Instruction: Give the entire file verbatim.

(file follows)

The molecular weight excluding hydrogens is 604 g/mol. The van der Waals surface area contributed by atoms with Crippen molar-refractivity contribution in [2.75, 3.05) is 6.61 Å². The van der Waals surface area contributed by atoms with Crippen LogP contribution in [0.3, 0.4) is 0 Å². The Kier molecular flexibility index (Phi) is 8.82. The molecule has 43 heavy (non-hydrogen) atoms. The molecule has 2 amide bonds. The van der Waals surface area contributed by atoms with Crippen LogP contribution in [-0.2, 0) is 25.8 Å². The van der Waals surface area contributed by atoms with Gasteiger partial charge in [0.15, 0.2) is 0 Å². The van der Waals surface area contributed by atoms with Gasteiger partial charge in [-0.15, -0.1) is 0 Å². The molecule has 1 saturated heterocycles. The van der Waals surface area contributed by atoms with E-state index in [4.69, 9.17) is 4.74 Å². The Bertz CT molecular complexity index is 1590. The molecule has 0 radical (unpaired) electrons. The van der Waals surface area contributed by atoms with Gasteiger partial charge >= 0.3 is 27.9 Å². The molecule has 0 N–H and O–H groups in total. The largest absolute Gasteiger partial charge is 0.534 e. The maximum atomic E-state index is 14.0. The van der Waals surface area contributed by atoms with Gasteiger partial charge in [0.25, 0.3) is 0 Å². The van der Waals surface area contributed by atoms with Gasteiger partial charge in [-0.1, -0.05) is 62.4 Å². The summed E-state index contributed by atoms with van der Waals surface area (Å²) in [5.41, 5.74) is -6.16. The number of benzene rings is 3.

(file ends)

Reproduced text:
The molecular weight excluding hydrogens is 604 g/mol. The van der Waals surface area contributed by atoms with Crippen molar-refractivity contribution in [2.75, 3.05) is 6.61 Å². The van der Waals surface area contributed by atoms with Crippen LogP contribution in [0.3, 0.4) is 0 Å². The Kier molecular flexibility index (Phi) is 8.82. The molecule has 43 heavy (non-hydrogen) atoms. The molecule has 2 amide bonds. The van der Waals surface area contributed by atoms with Crippen LogP contribution in [-0.2, 0) is 25.8 Å². The van der Waals surface area contributed by atoms with Gasteiger partial charge in [0.15, 0.2) is 0 Å². The van der Waals surface area contributed by atoms with Gasteiger partial charge in [-0.15, -0.1) is 0 Å². The molecule has 1 saturated heterocycles. The van der Waals surface area contributed by atoms with E-state index in [4.69, 9.17) is 4.74 Å². The Bertz CT molecular complexity index is 1590. The molecule has 0 radical (unpaired) electrons. The van der Waals surface area contributed by atoms with Gasteiger partial charge >= 0.3 is 27.9 Å². The molecule has 0 N–H and O–H groups in total. The largest absolute Gasteiger partial charge is 0.534 e. The maximum atomic E-state index is 14.0. The van der Waals surface area contributed by atoms with Gasteiger partial charge in [0.25, 0.3) is 0 Å². The van der Waals surface area contributed by atoms with Gasteiger partial charge in [-0.1, -0.05) is 62.4 Å². The summed E-state index contributed by atoms with van der Waals surface area (Å²) in [5.41, 5.74) is -6.16. The number of benzene rings is 3.